manual water pumpOn the domestic front, the government should consider regulating PFAS under the National Primary Drinking Water Regulations of the Safe Drinking Water Act (SDWA). These provisions allow EPA to set enforceable maximum contaminant levels (MCLs) in public water systems for the purpose of protecting public health. Many states have applied for and obtained primacy under the SDWA, allowing them to implement standards stricter than those of EPA. Through this process, states have legislated MCLs for PFAS and a variety of other contaminants that EPA does not regulate. However, given the highly mobile nature of PFAS, which is not limited to state boundaries, a national enforceable standard is essential to protecting the drinking water of all Americans.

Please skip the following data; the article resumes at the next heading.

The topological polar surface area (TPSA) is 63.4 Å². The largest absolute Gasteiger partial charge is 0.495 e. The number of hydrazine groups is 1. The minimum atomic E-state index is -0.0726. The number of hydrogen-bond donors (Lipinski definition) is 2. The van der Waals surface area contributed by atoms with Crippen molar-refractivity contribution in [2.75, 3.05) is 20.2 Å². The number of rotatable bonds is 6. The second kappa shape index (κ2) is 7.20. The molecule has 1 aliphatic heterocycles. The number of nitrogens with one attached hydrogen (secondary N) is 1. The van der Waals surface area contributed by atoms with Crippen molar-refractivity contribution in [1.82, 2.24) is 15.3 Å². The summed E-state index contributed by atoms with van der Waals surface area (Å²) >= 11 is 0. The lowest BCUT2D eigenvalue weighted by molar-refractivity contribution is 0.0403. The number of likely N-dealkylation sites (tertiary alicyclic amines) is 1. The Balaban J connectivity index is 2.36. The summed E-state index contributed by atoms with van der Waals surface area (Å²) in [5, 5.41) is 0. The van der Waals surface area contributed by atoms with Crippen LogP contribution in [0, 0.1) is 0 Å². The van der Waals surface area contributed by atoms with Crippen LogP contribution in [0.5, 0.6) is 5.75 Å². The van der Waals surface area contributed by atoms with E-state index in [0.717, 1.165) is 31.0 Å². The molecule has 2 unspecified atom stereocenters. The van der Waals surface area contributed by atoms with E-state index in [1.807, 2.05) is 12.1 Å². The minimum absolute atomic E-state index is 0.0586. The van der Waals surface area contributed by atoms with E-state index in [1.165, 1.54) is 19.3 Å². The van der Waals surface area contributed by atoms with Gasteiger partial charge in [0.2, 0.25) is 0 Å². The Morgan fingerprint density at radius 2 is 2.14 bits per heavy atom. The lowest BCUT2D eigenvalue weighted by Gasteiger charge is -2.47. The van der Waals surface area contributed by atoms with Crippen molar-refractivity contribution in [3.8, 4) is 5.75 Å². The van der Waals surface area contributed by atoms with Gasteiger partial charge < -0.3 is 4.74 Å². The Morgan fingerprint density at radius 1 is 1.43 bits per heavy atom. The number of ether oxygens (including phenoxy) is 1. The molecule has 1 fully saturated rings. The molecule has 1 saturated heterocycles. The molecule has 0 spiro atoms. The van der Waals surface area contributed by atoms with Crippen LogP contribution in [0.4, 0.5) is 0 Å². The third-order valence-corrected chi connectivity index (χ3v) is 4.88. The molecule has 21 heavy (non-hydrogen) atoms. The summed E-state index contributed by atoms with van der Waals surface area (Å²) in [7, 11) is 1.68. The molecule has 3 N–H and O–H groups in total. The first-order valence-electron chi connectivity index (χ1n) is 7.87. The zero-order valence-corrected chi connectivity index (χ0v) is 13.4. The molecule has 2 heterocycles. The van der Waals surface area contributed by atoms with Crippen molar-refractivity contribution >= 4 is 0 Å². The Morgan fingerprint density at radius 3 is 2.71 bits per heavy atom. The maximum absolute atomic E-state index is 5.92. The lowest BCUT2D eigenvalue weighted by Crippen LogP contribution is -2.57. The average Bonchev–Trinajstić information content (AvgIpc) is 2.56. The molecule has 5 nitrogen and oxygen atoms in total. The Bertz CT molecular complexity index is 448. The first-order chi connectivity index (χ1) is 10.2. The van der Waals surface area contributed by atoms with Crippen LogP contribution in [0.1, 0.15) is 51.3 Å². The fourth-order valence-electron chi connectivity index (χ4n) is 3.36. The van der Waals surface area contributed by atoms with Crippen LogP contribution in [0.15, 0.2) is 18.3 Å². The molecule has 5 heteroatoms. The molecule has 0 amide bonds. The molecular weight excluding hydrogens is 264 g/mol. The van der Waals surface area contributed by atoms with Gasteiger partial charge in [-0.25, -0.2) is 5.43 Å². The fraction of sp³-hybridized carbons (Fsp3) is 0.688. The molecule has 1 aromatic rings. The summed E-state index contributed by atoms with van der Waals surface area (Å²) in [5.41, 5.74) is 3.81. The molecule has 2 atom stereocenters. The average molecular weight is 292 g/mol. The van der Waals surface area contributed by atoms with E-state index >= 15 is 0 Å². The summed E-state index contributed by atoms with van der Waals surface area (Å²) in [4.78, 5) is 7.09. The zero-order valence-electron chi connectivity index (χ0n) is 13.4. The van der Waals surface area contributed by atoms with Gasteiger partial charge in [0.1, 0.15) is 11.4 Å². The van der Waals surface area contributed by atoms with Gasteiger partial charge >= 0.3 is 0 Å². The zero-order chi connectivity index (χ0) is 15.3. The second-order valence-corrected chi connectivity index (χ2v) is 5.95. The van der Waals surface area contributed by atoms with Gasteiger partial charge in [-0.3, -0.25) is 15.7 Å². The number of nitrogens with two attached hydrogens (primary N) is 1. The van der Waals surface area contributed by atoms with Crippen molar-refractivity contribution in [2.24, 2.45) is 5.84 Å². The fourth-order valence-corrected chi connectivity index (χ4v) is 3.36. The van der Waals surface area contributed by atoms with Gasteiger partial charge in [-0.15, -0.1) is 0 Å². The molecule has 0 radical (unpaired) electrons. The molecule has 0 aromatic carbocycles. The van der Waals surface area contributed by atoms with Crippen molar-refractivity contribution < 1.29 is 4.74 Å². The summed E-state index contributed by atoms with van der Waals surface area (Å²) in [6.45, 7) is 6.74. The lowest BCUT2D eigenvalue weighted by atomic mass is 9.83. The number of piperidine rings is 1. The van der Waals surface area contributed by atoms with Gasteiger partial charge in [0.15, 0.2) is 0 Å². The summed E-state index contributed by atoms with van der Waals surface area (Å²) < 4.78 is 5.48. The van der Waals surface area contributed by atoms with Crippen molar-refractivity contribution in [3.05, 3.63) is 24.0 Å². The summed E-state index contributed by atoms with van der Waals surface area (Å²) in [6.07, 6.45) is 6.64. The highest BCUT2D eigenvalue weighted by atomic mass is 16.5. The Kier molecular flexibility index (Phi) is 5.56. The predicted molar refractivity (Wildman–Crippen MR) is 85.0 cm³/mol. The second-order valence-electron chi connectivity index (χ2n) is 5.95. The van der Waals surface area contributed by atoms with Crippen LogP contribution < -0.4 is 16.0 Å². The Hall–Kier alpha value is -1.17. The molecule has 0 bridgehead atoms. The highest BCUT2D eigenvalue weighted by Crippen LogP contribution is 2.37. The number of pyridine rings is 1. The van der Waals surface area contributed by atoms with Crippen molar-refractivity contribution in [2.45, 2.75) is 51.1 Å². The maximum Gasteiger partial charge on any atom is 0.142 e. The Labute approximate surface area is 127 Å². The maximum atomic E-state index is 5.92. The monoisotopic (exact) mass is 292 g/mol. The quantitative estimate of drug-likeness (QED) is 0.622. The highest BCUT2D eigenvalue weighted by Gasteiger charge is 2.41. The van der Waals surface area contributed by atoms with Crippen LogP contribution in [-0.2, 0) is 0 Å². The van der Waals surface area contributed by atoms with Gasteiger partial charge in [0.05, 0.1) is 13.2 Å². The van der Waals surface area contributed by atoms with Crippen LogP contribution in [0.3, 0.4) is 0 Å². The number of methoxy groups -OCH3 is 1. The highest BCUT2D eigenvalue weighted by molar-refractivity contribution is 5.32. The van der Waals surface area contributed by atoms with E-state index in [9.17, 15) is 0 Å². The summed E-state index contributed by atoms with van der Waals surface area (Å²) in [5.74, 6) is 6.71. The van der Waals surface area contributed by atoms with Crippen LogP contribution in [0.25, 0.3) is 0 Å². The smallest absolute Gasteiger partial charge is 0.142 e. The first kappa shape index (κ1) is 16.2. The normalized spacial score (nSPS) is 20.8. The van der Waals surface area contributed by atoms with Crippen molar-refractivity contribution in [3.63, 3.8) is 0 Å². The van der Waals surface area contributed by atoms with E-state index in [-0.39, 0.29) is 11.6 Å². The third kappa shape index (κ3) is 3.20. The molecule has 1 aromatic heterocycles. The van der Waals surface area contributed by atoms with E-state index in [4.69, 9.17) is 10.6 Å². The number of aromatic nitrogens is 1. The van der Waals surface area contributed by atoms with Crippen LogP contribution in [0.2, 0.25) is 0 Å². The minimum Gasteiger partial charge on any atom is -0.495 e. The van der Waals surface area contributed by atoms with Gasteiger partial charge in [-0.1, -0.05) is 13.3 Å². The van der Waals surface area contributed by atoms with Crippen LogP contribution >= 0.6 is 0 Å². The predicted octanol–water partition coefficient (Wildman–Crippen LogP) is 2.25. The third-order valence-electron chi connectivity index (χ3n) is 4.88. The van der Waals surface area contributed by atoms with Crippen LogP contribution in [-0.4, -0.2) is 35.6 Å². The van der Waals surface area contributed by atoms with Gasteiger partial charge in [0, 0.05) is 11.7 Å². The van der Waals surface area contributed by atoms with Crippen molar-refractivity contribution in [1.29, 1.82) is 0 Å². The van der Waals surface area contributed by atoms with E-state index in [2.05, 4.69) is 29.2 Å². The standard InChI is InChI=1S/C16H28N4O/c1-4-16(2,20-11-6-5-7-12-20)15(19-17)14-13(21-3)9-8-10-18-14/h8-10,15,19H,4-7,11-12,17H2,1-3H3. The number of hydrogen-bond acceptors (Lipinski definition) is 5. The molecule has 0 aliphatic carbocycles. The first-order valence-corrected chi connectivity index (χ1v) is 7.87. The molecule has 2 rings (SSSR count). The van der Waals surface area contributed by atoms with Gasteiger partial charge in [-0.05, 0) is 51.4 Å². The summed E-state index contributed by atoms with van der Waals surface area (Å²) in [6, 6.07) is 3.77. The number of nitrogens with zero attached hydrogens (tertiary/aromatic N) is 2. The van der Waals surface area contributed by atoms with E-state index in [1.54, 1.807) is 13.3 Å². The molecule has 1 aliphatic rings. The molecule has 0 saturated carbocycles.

Enacting an MCL, however, is a lengthy and politically dependent process. As a short-term protective measure, EPA could apply the treatment technique (TT) provision of the National Primary Drinking Water Regulations to PFAS. This is a legally mandated procedure that public water systems must follow to reduce the level of a contaminant in drinking water. When applied to PFAS-contaminated water, this process may include the use of granular activated carbon filters, which absorb approximately 73% of PFAS molecules. Although enacting a TT may be both politically feasible and more palatable to industries, this course of action ultimately misses the mark of addressing contamination at its source, as a TT shifts the burden of eliminating PFAS away from manufacturers and onto the public water system. Therefore, while a TT may offer an efficient immediate solution, it would be more effective for EPA to work toward confirming a regulatory determination and setting an MCL for PFAS so that industries are legally compelled to limit their use and disposal of these chemicals.